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Extending the Study of Gelotophobia, Gelotophilia, and Katagelasticism in Romantic Life Toward Romantic Attachment


Brauer, Kay; Proyer, René T; Ruch, Willibald (2020). Extending the Study of Gelotophobia, Gelotophilia, and Katagelasticism in Romantic Life Toward Romantic Attachment. Journal of Individual Differences, 41(2):86-100.

Abstract

Gelotophobia (fear of being laughed at), gelotophilia (joy in being laughed at), and katagelasticism (joy in laughing at others) describe individual differences in how people deal with ridicule and being laughed at. We study their association with romantic attachment styles and romantic outcomes in adults. Study 1 ( N = 247) shows that gelotophobia goes along with higher expressions in attachment anxiety and avoidance. This study also provides support for the notion that gelotophobes demonstrate a lower likelihood of entering romantic relationships (odds ratio = 0.62/0.64 for past/current relationship status). Gelotophilia goes along with lower avoidance and katagelasticism exists independently from romantic attachment. Study 2 replicates the findings in 154 heterosexual romantic couples using Actor–Partner Interdependence Model analyses. However, katagelasticism was related to greater attachment anxiety in this sample of couples. A mini-meta analysis using data from both studies ( N = 555) clarified this association and showed that the joy in laughing at others yields a small positive association with attachment anxiety. Further, attachment styles mediate associations between the dispositions and relationship satisfaction in the couples. Overall, the dispositions are distinctively related with romantic attachment styles and our findings contribute to the understanding of the role of dealing with ridicule and laughter in romantic life.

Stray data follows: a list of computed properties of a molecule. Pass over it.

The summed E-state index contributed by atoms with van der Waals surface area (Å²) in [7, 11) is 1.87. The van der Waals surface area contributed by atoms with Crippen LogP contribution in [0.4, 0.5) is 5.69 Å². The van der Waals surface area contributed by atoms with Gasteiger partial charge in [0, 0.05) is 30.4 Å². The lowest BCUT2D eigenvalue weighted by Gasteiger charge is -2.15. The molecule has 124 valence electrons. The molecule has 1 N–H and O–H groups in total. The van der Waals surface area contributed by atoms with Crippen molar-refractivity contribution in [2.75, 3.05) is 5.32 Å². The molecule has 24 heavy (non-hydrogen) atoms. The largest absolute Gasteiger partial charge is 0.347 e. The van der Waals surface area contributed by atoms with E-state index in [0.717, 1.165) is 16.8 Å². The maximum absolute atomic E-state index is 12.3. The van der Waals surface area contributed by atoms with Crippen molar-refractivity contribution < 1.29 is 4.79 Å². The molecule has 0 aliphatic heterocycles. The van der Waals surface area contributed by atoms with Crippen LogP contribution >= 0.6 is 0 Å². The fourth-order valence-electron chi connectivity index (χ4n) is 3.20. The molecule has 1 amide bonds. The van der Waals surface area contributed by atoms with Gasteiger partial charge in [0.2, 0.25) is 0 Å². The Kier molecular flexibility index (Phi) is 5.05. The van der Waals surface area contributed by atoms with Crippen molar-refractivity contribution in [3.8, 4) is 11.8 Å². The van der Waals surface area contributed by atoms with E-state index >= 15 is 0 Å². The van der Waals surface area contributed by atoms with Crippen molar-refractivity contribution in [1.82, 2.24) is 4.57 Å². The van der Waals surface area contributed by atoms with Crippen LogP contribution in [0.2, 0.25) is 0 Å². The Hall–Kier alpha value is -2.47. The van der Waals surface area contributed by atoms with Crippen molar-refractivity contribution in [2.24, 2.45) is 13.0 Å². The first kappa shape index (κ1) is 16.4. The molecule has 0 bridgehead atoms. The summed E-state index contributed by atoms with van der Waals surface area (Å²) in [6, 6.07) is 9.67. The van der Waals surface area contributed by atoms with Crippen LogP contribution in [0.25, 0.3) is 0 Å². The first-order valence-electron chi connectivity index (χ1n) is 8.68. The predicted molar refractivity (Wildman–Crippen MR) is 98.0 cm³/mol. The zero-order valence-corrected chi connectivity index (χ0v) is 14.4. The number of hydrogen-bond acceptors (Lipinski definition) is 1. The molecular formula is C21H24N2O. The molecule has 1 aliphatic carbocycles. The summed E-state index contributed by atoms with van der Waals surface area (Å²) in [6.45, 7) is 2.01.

Abstract

Gelotophobia (fear of being laughed at), gelotophilia (joy in being laughed at), and katagelasticism (joy in laughing at others) describe individual differences in how people deal with ridicule and being laughed at. We study their association with romantic attachment styles and romantic outcomes in adults. Study 1 ( N = 247) shows that gelotophobia goes along with higher expressions in attachment anxiety and avoidance. This study also provides support for the notion that gelotophobes demonstrate a lower likelihood of entering romantic relationships (odds ratio = 0.62/0.64 for past/current relationship status). Gelotophilia goes along with lower avoidance and katagelasticism exists independently from romantic attachment. Study 2 replicates the findings in 154 heterosexual romantic couples using Actor–Partner Interdependence Model analyses. However, katagelasticism was related to greater attachment anxiety in this sample of couples. A mini-meta analysis using data from both studies ( N = 555) clarified this association and showed that the joy in laughing at others yields a small positive association with attachment anxiety. Further, attachment styles mediate associations between the dispositions and relationship satisfaction in the couples. Overall, the dispositions are distinctively related with romantic attachment styles and our findings contribute to the understanding of the role of dealing with ridicule and laughter in romantic life.

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Additional indexing

Item Type:Journal Article, refereed, original work
Communities & Collections:06 Faculty of Arts > Institute of Psychology
Dewey Decimal Classification:150 Psychology
Scopus Subject Areas:Social Sciences & Humanities > General Psychology
Life Sciences > Biological Psychiatry
Uncontrolled Keywords:Biological Psychiatry, General Psychology
Language:English
Date:1 April 2020
Deposited On:29 Apr 2021 13:15
Last Modified:25 Jun 2024 01:39
Publisher:Hogrefe & Huber
ISSN:1614-0001
Additional Information:This article may not exactly replicate the final version published in "Journal of Individual Differences". It is not the version of record and is therefore not suitable for citation.
OA Status:Green
Publisher DOI:https://doi.org/10.1027/1614-0001/a000307
  • Content: Accepted Version